By Pastor Bruce K. Oyen, First Baptist Church, Spearfish, SD
What follows is a quote from Presbyterian Bible scholar Albert Barnes’s commentary on Acts 12:4, in which the King James Version has the word “Easter.” He lived in the 1800s, and is well-known as a firm believer in the Bible as the Word of God. Barnes’s introduction to his commentary on the New Testament speaks very highly of the King James Version. But he was not hesitant to say so when he disagreed with how it sometimes worded some verses. This is an example of it. The quote is taken from this website: http://biblehub.com/.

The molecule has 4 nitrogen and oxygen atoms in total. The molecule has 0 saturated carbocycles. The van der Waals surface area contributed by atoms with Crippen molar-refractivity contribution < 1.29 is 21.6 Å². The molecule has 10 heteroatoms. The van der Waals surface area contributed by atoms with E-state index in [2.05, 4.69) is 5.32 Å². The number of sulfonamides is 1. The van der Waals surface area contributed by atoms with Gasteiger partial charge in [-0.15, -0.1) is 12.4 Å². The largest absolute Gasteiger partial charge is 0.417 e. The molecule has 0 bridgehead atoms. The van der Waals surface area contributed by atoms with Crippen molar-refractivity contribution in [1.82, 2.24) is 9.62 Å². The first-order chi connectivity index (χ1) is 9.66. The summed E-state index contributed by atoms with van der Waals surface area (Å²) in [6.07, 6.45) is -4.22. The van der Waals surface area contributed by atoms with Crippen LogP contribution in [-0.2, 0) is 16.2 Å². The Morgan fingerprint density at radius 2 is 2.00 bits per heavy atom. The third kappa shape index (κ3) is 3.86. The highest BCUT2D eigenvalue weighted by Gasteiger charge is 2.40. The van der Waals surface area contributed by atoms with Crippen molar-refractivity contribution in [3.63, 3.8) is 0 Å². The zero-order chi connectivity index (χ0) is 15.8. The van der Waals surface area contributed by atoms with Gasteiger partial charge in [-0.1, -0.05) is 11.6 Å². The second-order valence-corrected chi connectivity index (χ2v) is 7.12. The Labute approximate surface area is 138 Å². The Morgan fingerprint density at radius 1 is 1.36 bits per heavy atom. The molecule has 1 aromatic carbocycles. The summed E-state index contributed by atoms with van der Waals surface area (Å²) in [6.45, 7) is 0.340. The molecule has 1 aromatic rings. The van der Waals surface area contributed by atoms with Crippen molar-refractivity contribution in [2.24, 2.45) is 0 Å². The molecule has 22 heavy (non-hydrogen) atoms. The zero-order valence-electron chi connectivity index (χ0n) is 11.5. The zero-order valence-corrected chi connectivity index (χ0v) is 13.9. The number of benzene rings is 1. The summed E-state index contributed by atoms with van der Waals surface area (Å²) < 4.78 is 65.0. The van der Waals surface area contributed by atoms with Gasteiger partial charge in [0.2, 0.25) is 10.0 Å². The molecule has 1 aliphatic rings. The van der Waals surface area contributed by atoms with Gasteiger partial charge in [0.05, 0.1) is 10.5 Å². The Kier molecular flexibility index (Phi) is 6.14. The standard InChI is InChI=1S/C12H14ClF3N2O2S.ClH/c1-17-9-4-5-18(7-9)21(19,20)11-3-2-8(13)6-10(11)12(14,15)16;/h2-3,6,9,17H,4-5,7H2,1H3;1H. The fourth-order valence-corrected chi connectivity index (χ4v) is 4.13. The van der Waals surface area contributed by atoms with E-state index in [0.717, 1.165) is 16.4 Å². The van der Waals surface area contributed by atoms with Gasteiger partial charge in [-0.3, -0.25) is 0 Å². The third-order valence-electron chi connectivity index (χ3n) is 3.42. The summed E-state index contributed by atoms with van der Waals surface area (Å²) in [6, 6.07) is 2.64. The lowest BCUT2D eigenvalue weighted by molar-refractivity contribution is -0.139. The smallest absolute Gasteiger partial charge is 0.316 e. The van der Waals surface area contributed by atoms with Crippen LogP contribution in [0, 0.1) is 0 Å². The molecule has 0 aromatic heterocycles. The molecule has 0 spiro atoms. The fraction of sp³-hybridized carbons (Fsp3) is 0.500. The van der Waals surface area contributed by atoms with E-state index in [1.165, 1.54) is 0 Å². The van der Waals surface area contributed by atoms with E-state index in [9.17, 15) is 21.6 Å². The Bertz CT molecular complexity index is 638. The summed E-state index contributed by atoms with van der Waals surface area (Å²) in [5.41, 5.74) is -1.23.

BARNES WROTE THE FOLLOWING: Intending after Easter – There never was a more absurd or unhappy translation than this. The original is simply after the Passover (μετὰ τὸ πάσχα meta to pascha. The word “Easter” now denotes the festival observed by many Christian churches in honor of the resurrection of the Saviour. But the original has no reference to that, nor is there the slightest evidence that any such festival was observed at the time when this book was written. The translation is not only unhappy, as it does not convey at all the meaning of the original, but because it may contribute to foster an opinion that such a festival was observed in the time of the apostles. The word “Easter” is of Saxon origin, and is supposed to be derived from “Eostre,” the goddess of Love, or the Venus of the North, in honor of whom a festival was celebrated by our pagan ancestors in the month of April (Webster). Since this festival coincided with the Passover of the Jews, and with the feast observed by Christians in honor of the resurrection of Christ, the name came to be used to denote the latter. In the old Anglo-Saxon service-books the term “Easter” is used frequently to translate the word “Passover.” In the translation by Wycliffe, the word “paske,” that is, “Passover,” is used. But Tyndale and Coverdale used the word “Easter,” and hence, it has very improperly crept into our King James Version.”